NHS England rejects one in four requests to shrink GP catchment areas
Exclusive NHS England has rejected one in four requests by practices to shrink their patient catchment areas since April last year, despite ‘desperately overstretched’ GPs struggling to cope with rising patient demand, Pulse has found.
The number of requests, to reduce the number of patients eligible to join the practice and in some cases also to deregister existing patients, are rising with 26 of them made since April this year compared to 30 for the whole of 2013/14.
However the data, obtained by Pulse via a Freedom of Information Act request, showed that NHS England has rejected 15 of those requests already, with 10 decisions still pending and six requests withdrawn.
GP leaders argue that rising requests are inevitable with ‘desperately overstretched’ GPs seeking ways to cope with rising patient demand and recruitment issues.
They also add that the findings raise further questions over whether practices will sign up to the Government’s plans to dilute practice boundaries from next year.
Pulse revealed earlier this year that requests to close practice lists to new patients risen by 160% in three years. Meanwhile two in five GPs have said they will refuse to open up their practice boundaries when the Government’s flagship policy comes into effect, with many saying they do not have the capacity to take on more patients
Pulse contacted 27 area teams via NHS England and found they approved 15 requests last year and signed off on 10 since April, while several decisions to deny requests are being appealed by GP practices.
NHS England has said requests will only be approved if the area team decides that ‘there is still sufficient provision of other GP services for the patients affected.’
Family Doctor Association chair Dr Peter Swinyard said that no practice wanted to ‘regress and to shrink’, but it was a force majeure for practices.
He said: ‘This is people just basically saying: “We are not coping and we can’t cope with extra patients being forced on us”.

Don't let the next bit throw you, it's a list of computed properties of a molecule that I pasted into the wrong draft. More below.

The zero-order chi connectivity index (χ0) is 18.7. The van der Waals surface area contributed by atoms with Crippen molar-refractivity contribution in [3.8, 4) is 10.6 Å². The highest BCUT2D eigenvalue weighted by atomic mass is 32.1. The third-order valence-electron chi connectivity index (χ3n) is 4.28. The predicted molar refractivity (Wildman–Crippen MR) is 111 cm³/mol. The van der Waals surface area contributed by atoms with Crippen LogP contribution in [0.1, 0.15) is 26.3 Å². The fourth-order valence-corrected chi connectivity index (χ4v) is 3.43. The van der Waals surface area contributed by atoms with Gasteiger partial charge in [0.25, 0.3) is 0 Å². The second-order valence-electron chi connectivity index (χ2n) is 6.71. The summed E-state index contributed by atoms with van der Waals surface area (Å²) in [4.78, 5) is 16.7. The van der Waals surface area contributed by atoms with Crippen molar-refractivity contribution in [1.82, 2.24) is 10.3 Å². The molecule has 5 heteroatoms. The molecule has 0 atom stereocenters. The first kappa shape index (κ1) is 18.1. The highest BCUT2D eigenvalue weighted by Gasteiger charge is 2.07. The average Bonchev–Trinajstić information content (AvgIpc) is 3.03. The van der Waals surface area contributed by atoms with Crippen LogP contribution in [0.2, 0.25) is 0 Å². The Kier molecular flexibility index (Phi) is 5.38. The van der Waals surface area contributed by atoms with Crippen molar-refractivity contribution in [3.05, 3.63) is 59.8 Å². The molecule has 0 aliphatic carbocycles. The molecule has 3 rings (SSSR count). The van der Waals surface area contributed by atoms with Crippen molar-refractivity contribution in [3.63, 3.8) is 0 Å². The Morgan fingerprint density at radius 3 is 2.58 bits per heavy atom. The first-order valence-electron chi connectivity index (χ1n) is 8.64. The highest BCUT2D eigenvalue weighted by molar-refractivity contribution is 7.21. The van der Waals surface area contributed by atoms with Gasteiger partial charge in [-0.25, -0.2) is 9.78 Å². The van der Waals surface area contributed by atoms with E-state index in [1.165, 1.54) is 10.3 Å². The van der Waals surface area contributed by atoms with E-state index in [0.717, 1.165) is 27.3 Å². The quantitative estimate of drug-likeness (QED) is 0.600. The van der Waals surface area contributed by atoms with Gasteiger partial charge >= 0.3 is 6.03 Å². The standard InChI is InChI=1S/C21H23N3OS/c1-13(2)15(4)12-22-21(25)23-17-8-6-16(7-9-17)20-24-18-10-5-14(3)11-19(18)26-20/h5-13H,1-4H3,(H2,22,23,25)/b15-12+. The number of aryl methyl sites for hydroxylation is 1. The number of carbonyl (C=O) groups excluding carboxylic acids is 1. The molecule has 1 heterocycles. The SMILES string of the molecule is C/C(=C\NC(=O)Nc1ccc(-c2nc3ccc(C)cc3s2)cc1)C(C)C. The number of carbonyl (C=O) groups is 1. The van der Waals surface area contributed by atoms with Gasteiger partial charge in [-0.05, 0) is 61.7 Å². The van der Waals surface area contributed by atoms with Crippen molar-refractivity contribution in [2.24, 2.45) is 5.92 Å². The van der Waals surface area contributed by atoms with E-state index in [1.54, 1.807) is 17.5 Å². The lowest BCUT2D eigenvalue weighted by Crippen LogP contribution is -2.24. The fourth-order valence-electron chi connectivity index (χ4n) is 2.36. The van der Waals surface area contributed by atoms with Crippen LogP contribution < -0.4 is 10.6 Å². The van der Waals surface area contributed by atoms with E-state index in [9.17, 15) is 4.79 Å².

‘You have to take all patients who turn up at your front door who live within your practice boundary. They are just finding a way of restricting their workload when they are completely overstretched and struggling to find the medical staff to look after the patients. They are just trying to look after their patients to the best of their capacity, the number that they are actually capable to look after.’
Dr George Farrelly, a GP in Bow, east London, which shrunk its practice boundary area last year, said: ‘We basically all feel beleaguered. The amount of work we have exceeds our capacity, we can’t actually do the job properly, and if you then add more patients - and patient complexity - that eats into our capacity.’
GPC deputy chair Dr Richard Vautrey said the figures brought the Government’s policy to abolish practice boundaries into question.
He said ‘It is yet another sign of how practices are trying to cope with their rising workload demand. They are trying to ensure that they are providing a good level of service to their patients and one way to do that is to shrink their list. You can only deliver a safe service to a certain number of patients based on the resources that you have got.
‘Practices making this choice will undoubtedly have second thoughts about getting involved in the removal of practice boundaries. And there will also be practices which have not had to shrink its boundaries which will still choose to prioritise the patients who live close to them.’
Have practices in your area requested to shrink their boundaries? Check our table here.